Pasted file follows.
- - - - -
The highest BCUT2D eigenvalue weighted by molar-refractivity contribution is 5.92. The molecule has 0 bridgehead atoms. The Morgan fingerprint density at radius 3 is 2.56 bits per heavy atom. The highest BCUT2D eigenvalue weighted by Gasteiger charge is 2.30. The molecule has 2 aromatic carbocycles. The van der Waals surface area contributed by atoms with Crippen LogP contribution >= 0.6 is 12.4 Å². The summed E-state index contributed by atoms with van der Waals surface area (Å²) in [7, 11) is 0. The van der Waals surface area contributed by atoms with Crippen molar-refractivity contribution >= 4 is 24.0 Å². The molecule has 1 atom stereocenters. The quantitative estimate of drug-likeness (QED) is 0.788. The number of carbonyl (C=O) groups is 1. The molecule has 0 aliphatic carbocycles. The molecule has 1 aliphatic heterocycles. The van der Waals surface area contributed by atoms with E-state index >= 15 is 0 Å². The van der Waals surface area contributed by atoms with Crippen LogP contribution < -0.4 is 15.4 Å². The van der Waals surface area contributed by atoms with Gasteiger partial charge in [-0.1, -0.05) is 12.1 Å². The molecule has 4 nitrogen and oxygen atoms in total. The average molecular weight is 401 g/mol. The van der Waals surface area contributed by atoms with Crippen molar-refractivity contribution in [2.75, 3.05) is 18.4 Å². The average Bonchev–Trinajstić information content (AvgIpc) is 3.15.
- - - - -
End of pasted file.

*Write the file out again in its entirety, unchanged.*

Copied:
The highest BCUT2D eigenvalue weighted by molar-refractivity contribution is 5.92. The molecule has 0 bridgehead atoms. The Morgan fingerprint density at radius 3 is 2.56 bits per heavy atom. The highest BCUT2D eigenvalue weighted by Gasteiger charge is 2.30. The molecule has 2 aromatic carbocycles. The van der Waals surface area contributed by atoms with Crippen LogP contribution >= 0.6 is 12.4 Å². The summed E-state index contributed by atoms with van der Waals surface area (Å²) in [7, 11) is 0. The van der Waals surface area contributed by atoms with Crippen molar-refractivity contribution >= 4 is 24.0 Å². The molecule has 1 atom stereocenters. The quantitative estimate of drug-likeness (QED) is 0.788. The number of carbonyl (C=O) groups is 1. The molecule has 0 aliphatic carbocycles. The molecule has 1 aliphatic heterocycles. The van der Waals surface area contributed by atoms with E-state index >= 15 is 0 Å². The van der Waals surface area contributed by atoms with Crippen LogP contribution < -0.4 is 15.4 Å². The van der Waals surface area contributed by atoms with Gasteiger partial charge in [-0.1, -0.05) is 12.1 Å². The molecule has 4 nitrogen and oxygen atoms in total. The average molecular weight is 401 g/mol. The van der Waals surface area contributed by atoms with Crippen molar-refractivity contribution in [2.75, 3.05) is 18.4 Å². The average Bonchev–Trinajstić information content (AvgIpc) is 3.15.